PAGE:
Stringer eventually resigned rather than face an unrelated ethics probe.
This year, Stringer ran in the Republican primary for Yavapai County attorney and lost.
Mengarelli said he didn’t openly oppose Stringer’s most recent candidacy and hadn’t spoken out on the Oberg and Gosar episodes because he did not feel it was his place.
He said he has spoken one on one with a number of African American community members, and none mentioned any specific concerns about racism.
Yet others point out that you don’t have to look far to find a Confederate flag flying in Prescott. Or worse.
On July 4, former Prescott Mayor Jack D. Wilson posted a photo on his Facebook page of someone flying a White Power Worldwide flag near downtown, which he termed “unacceptable.” The picture was taken the same day Gosar was photographed with a Proud Boys member.
Trinidad, the artist and in-line skater, mentioned a Confederate flag flying from an apartment balcony in view of one of Prescott’s main thoroughfares.
When a Republic reporter knocked on the door of the apartment, the man who answered, a 59-year-old carpenter named Ted Gourd, said he was flying it because he is a NASCAR fan but also because he believes Southern history is important, though he is not from the South.
When told that NASCAR had banned the flag, he said he didn’t agree with the decision. He added that anyone should have the right to fly any flag they want and that political correctness has gone too far and made people overly sensitive.
“Everything’s changing,” Gourd said. “They’re tearing down statues, losing their history, and those who forget their history are doomed to relive it.”
He said he has a number of Black friends. Asked if any had commented on his flag, he said he hadn’t asked, but if they wanted to fly a Black Lives Matter flag, it wouldn’t bother him.
Gourd said he had received mostly thumbs up for the flag.
The day after the interview, the flag came down.
Gourd said it had been cheaply made and that one of the grommets broke loose. He replaced it with the 13-star “Betsy Ross” flag because “I heard it pisses the liberals off.”
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The Friday rally on the square was winding down when Nick Chonko parked his vehicle next to a Humvee decked out with American flags and Trump flags.
A retired Green Beret who received two Bronze Stars during three deployments in Iraq, Chonko had come downtown to pick up a pizza with his 3-year-old son.
“I just couldn’t believe what I was seeing,” he said. “I was like, this is the streets of America?”
Chonko, who was medically retired with a combat-related disability after 18 years in the Army and now runs his own IT business, described the scene as “pretty hostile.”
“They were like, ‘This is my town, I’ve got my long guns out,’ like they’re some kind of auxiliary militia fighting force,” he said. “They just looked like they were out to get people.”
Chonko said the scene felt “kind of weird to me. I’m used to seeing that overseas. I’m not used to seeing that (here), not that I’m personally afraid of those people.”
He said he saw a video of the rally on TMZ that turned his stomach.
“I feel bad for those students,” he said. “They’re the survivors of the school shooting generation. They’re not used to having weapons in their face. Sixty-eight-year-old women, they’re not used to having weapons in their face.”
As the rally ran out of steam and protesters drifted away, Jones, still wearing her Pikachu backpack, sat on a low concrete retaining wall near the Bucky O’Neill statue with more than a hundred counterprotesters still milling about.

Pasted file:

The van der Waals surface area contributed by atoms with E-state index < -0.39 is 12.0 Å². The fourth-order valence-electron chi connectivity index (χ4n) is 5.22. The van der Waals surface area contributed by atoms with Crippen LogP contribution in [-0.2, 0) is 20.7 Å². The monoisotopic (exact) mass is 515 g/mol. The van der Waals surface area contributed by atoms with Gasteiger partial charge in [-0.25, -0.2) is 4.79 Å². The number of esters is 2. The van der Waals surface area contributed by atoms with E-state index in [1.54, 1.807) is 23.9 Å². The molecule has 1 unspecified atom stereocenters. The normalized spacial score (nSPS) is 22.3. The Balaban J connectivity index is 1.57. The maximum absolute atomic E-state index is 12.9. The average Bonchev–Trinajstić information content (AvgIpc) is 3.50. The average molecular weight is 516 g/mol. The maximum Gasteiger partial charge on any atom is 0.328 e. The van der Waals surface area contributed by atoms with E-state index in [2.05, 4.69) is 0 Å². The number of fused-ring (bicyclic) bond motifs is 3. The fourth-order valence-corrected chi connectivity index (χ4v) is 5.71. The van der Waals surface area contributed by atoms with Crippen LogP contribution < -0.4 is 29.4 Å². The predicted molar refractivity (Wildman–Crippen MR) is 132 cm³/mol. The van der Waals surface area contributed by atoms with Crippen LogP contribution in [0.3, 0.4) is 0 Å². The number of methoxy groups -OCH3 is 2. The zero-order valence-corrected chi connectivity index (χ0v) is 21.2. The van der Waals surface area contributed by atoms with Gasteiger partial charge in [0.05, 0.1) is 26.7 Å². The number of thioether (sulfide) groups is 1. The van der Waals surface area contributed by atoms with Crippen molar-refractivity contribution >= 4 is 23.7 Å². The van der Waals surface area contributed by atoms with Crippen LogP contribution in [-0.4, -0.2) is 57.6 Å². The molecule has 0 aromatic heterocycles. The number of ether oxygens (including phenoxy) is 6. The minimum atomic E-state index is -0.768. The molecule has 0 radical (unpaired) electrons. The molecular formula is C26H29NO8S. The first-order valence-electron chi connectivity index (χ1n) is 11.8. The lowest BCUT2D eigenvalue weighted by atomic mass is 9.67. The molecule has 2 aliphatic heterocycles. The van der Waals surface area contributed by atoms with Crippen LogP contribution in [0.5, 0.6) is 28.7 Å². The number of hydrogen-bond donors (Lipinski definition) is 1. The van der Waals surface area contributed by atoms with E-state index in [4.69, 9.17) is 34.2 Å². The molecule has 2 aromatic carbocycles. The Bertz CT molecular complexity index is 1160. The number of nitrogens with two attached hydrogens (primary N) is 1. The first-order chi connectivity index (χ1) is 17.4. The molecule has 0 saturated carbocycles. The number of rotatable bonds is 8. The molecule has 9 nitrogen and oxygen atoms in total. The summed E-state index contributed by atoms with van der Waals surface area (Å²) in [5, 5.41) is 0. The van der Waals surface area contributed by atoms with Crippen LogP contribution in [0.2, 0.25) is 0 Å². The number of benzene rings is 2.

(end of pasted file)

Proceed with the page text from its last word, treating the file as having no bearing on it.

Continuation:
A woman holding an AR-15 with one hand, her finger on the trigger, stood laughing with several other men nearby.
Jones was shaking and near tears but said she was glad she went through with it.
“I didn’t want to cancel,” she said. “I feel like canceling it is like what they wanted.”
Jones said she expected the backlash to be intense and maybe violent.
“I hate to say it, but I was just like in the car (driving to the rally) and I was like, I could literally get shot today. This could be like the last time I’m driving down this street,” she said.
“I was kind of just like whatever happens, happens. I know me and my friends are going down there to protest what we believe in, and there’s going to be a lot of hate and there’s going to be a lot of disagreement,” she said.
Still, the level of anger was bruising. She was called a terrorist, a racist, a “dumb Black girl,” and was told repeatedly that Blacks should just obey the police if they don’t want to be shot.
One woman told her “‘Prescott isn’t for you.’ She’s like, ‘You don’t belong here. Your movement isn’t welcome here. We don’t want you here.’”
Five days after the rally, Mengarelli addressed it in his weekly mayoral update on Facebook. It was the fourth item.
“What transpired that afternoon can be described as disturbing at best,” he wrote.
“What I saw on the plaza that day was not representative of who we are as a community. Incitement, intimidation and harassment are simply not part of our value system,” he continued.
“Prescott, we are better than this. We have to be better than this.”
Jones, meanwhile, said she had mostly recovered from her experience on the square.
“Isn’t it crazy that people want me dead because of the color of my skin,” she said. “Isn’t that insane? I think about it, and it’s just, it’s just hard.”
She said it helped to talk to her aunt and uncle about what had happened.
“They were like, ‘Yeah, it’s hard,’” she said. “’But you put yourself out there so you either have to step back and take a break from it or like, toughen up.’”
She chose the latter. She is now working with Dixon’s group to bring about a change in her hometown. “Everybody’s Hometown.” The one where she doesn’t feel welcome.